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Studying epigenetic regulation of DNA repair in neuronal cells

Primary Supervisor: Dr Martin Higgs, Institute of Cancer and Genomic Sciences

Secondary supervisors: Professor Tim Barrett

PhD project title: Studying epigenetic regulation of DNA repair in neuronal cells

University of Registration: University of Birmingham

Project outline:

Background: Our DNA is under constant attack from DNA damaging agents, which pose a significant threat to development, neurological function, and organismal survival. To counteract this, cells have evolved complex DNA damage response (DDR) pathways to repair this damage. Since DNA damage occurs on chromatin rather than naked DNA, post-translational modifications (PTMs) of histones play a vital role in controlling the DDR.

My group is interested in one DDR-associated histone PTM, lysine methylation, and the enzymes that catalyse this. Our focus is to understand how these ‘lysine methyltransferase’ enzymes control DNA repair. Studies from my lab have demonstrated that one particular lysine methyltransferase is required to repair several types of DNA lesions (1-2), including oxidative damage. We have also demonstrated that patients with loss-of-function (LoF) mutations in this enzyme have severe neurological defects, and blood cells from these patients exhibit defects in DNA repair (3). Because neurons are particularly susceptible to oxidative DNA damage, we therefore predict that this enzyme plays a vital role in repairing such damage in neurons.

Aims and experimental approaches: The aim of this studentship is to characterise how histone lysine methylation controls the repair of oxidative DNA damage in neurons.

The project has 3 main objectives:

1) Establish cellular model systems: Our collaborators (Schubert and Kleefstra laboratories; Holland) have already generated iPSC cells encoding LoF mutations in our enzyme of interest using CRISPR-Cas9. These cells will be cultured and derived into neurons in vitro. Alongside this, we will create immortalised neuronal SH-SY5Y lines lacking this lysine methyltransferase using CRISPR-Cas9 and/or RNAi, along with versions re-expressing the enzyme of interest.

2) Uncover how lysine methylation repairs oxidative damage in neurons: Using these cellular systems, we will investigate the precise role of these enzymes in repairing oxidative lesions by examining cell survival, cell cycle, genome stability, DNA repair and apoptosis after oxidative damage. This will be achieved using flow cytometry, immunoblotting, immunofluorescence, cell survival, ELISA and comet assays. Key findings will be verified using iPSC-derived neurons and patient-derived cells.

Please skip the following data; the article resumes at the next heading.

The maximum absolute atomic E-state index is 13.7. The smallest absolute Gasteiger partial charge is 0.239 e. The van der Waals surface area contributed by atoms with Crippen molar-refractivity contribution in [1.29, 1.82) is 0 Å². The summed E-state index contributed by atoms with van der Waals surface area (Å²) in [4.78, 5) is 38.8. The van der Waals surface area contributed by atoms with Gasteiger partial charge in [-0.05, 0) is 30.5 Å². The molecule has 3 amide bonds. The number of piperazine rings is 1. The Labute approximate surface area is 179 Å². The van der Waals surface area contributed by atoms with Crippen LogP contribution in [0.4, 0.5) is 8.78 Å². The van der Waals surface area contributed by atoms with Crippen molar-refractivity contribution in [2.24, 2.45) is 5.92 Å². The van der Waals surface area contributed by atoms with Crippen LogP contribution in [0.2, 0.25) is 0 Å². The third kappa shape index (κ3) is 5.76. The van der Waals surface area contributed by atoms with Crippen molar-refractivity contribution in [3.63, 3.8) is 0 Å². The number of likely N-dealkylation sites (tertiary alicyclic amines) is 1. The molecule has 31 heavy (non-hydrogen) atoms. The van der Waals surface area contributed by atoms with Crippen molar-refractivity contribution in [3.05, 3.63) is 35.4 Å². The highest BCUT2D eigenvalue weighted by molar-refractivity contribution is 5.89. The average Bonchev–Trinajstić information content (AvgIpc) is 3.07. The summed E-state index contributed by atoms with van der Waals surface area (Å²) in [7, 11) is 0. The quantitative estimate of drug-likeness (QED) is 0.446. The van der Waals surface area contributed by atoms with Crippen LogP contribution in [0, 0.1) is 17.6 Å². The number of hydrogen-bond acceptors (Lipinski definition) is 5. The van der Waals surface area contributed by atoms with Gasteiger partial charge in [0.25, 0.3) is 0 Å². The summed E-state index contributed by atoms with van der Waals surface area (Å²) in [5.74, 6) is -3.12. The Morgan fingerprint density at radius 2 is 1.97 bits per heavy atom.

3) Investigate the impact of loss of lysine methylation in neurons: Using our cellular systems, the impact of loss of this epigenetic enzyme on neuronal transcription will be assessed using transcriptional profiling by RNAseq and RT-qPCR. Key targets will be validated in different cellular systems, and cross-referenced with targeted ChIP data.

This PhD project will offer extensive training opportunities in a variety of integrated genomics techniques, generate novel data on how lysine methylation regulates the DNA damage response in neurons, and lead to a greater understanding of how epigenetics controls neuronal DNA repair.


  • Higgs et al., 2018. Histone methylation by SETD1A protects nascent DNA through the nucleosome chaperone activity of FANCD2. Molecular Cell; 71(1): 25-41.
  • Bayley et al., H3K4 methylation by SETD1A/BOD1L facilitates RIF1-dependent NHEJ. Molecular Cell (under review).
  • Kummeling et al., Characterization of SETD1A haploinsufficiency in humans and Drosophila defines a novel neurodevelopmental syndrome. Molecular Psychiatry;

BBSRC Strategic Research Priority: Understanding the Rules of Life: Neuroscience and behaviour & Integrated Understanding of Health: Ageing

Techniques that will be undertaken during the project:

This PhD encompasses a wide variety of training opportunities in several techniques:

  • CRISPR-Cas9 gene editing and RNAi
  • somatic and neuronal cell culture and differentiation
  • ELISA and comet assays
  • fluorescent and visual microscopy
  • immunoblotting and immunofluorescence
  • histone extractions/ChIP
  • molecular cloning and site-directed mutagenesis
  • flow cytometry
  • RNA-seq
  • qPCR and chromatin immunoprecipitation

Contact: Dr Martin Higgs,University of Birmingham